About Me

I am currently Associate Professor of Music History at the Hartt School of the University of Hartford. (I am on sabbatical for the 2021-2022 school year, however.) I am a historical musicologist and theorist with strong interests in ethnomusicology, performance, and all sorts of contemporary musics, especially pop, jazz, film, and video games. I am a vocalist and performer on modern brass, modern and historical percussion, and a plethora of early instruments, primarily recorder and other winds – though largely online since early 2020.

My research interests at the moment are divided along several main tracks. One of these tracks continues my work in fourteenth-century Western music, theory, and notation. On the heels of my recent book, I poke at related minor figures (such as Johannes de Bosco, in a forthcoming article) whose biographies and contexts are vague, and, in a new and ongoing project, at other less minor figures for whom some areas of their personhood have been overlooked in scholarship to date. And, I continue to delve into the various sources of the widely copied Libellus cantus mensurabilis.

Another main track is my varied work in video game music, a subset of the field of ludomusicology. Works in various stages of press include a book chapter treating my primary interest in medievalism in video game music, a related book chapter that lays out a comprehensive exploration of music and musical tropes in video games set in the European Renaissance, an article discussing the sounds of climate change in Sid Meier’s Civilization VI: Gathering Storm, a short entry in The Museum of Renaissance Music on sound in Assassin’s Creed: the Ezio Trilogy, another book chapter that explores the roles audio plays in portraying (and subverting) the character of Xandir as a video game hero in the adult cartoon Drawn Together, and, along with the rest of the Stream Team (Drs. Julianne Grasso, Dana Plank, and Ryan Thompson), a transcription of our discussion of the soundtracks to the new Final Fantasy VII remake as compared to the original Final Fantasy VII.

I also research, speak, and publish on other topics of interest. I have work forthcoming on approaches to teaching early music in a music history survey sequence and an opinion piece on the necessity of studying medieval music in the twenty-first century. My short “speed dating” lesson plan was just published this past week. You can check out my TedTalk here.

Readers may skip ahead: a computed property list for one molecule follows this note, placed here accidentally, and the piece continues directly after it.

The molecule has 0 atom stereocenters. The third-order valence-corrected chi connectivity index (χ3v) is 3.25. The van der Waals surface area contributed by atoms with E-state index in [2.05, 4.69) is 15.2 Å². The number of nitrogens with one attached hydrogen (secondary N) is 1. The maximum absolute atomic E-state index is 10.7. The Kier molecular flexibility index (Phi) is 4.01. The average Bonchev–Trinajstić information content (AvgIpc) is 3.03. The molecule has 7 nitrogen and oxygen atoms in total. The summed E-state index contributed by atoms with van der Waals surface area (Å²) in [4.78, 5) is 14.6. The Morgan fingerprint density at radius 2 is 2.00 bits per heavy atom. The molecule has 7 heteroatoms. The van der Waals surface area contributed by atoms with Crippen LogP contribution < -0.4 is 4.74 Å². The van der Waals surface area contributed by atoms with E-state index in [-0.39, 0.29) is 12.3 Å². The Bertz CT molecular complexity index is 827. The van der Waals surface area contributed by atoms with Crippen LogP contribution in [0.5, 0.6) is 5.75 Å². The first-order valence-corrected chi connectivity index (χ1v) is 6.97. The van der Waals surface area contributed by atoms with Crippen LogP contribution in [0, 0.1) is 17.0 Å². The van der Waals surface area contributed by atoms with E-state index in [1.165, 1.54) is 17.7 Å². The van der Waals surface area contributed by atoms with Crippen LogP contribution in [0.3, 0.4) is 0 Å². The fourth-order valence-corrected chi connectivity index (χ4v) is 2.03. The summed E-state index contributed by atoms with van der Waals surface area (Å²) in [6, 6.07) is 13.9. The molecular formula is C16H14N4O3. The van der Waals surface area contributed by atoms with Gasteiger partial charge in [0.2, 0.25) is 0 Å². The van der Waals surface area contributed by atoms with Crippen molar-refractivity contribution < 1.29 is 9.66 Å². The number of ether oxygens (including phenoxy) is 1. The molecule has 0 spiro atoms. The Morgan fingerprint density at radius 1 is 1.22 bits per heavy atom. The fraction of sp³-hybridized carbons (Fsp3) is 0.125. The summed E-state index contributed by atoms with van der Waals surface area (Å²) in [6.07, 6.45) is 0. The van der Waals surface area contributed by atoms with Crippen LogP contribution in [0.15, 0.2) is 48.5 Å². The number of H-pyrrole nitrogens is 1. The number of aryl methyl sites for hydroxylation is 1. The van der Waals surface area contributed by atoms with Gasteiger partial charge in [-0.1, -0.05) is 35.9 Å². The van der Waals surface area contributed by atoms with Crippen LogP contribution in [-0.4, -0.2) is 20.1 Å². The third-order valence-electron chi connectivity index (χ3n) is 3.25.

At the Hartt School, I regularly teach the undergraduate music history sequence, from Ancient Greece through today, as well as elective seminars on topics as wide-ranging as the history of Western musical notation, musical borrowing past and present, pre-tonal theory and analysis, introductions to video game music, and pop music. I advise bachelor’s and master’s theses, doctoral essays, lecture-recitals, and other work. I have also served as external advisor to doctoral candidates at other institutions.

For more information on programs at the Hartt School, studying or working with me, to discuss the possibility of external advising, or to inquire after a guest lecture or classroom visit, please email me.

I’m also regularly on faculty and staff at the Amherst Early Music Festival, the largest early music workshop in the continental United States. Classes have been running remotely since the start of the pandemic, although we hope to return to an in-person summer festival in 2022!

Other things I’m involved with include:

NACVGM (North American Conference on Video Game Music). I am the program committee chair for the 2022 conference. Please consider joining us!

Journal of Sound and Music in Games. I’m on the editorial board for this relatively new journal, tackling all manner of audio in all manner of games (not just video games).

The Society for the Study of Sound and Music in Games. I’m an executive committee member.

American Musicological Society. I’m an elected member of the AMS Council for 2020-2023.

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